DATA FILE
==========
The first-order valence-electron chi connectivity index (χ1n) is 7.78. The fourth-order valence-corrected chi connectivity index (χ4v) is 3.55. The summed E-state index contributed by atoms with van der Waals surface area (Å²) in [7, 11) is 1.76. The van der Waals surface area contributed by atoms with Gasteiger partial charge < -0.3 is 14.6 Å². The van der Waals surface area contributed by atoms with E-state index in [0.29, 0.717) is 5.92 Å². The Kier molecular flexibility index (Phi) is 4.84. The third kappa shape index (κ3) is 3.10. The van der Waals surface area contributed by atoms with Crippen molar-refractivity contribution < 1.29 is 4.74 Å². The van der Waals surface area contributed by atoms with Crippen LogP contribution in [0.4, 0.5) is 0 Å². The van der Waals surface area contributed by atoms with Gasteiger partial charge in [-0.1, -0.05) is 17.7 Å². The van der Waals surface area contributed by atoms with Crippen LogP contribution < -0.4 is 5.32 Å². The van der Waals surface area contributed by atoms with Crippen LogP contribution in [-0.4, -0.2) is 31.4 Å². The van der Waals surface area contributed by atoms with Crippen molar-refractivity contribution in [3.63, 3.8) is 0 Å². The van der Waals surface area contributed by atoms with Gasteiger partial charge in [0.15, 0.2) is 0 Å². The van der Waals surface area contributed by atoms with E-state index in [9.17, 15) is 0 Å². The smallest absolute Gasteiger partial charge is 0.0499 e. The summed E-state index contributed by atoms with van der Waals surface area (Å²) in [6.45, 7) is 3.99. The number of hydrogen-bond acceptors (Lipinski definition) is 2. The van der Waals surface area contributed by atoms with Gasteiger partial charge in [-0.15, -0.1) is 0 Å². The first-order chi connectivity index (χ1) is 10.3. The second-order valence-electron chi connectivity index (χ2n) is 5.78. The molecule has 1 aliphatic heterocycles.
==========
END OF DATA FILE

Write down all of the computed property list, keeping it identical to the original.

The first-order valence-electron chi connectivity index (χ1n) is 7.78. The fourth-order valence-corrected chi connectivity index (χ4v) is 3.55. The summed E-state index contributed by atoms with van der Waals surface area (Å²) in [7, 11) is 1.76. The van der Waals surface area contributed by atoms with Gasteiger partial charge < -0.3 is 14.6 Å². The van der Waals surface area contributed by atoms with E-state index in [0.29, 0.717) is 5.92 Å². The Kier molecular flexibility index (Phi) is 4.84. The third kappa shape index (κ3) is 3.10. The van der Waals surface area contributed by atoms with Crippen molar-refractivity contribution < 1.29 is 4.74 Å². The van der Waals surface area contributed by atoms with Crippen LogP contribution in [0.4, 0.5) is 0 Å². The van der Waals surface area contributed by atoms with Gasteiger partial charge in [-0.1, -0.05) is 17.7 Å². The van der Waals surface area contributed by atoms with Crippen LogP contribution < -0.4 is 5.32 Å². The van der Waals surface area contributed by atoms with Crippen LogP contribution in [-0.4, -0.2) is 31.4 Å². The van der Waals surface area contributed by atoms with Crippen molar-refractivity contribution in [3.63, 3.8) is 0 Å². The van der Waals surface area contributed by atoms with Gasteiger partial charge in [0.15, 0.2) is 0 Å². The van der Waals surface area contributed by atoms with E-state index in [9.17, 15) is 0 Å². The smallest absolute Gasteiger partial charge is 0.0499 e. The summed E-state index contributed by atoms with van der Waals surface area (Å²) in [6.45, 7) is 3.99. The number of hydrogen-bond acceptors (Lipinski definition) is 2. The van der Waals surface area contributed by atoms with Gasteiger partial charge in [-0.15, -0.1) is 0 Å². The first-order chi connectivity index (χ1) is 10.3. The second-order valence-electron chi connectivity index (χ2n) is 5.78. The molecule has 1 aliphatic heterocycles.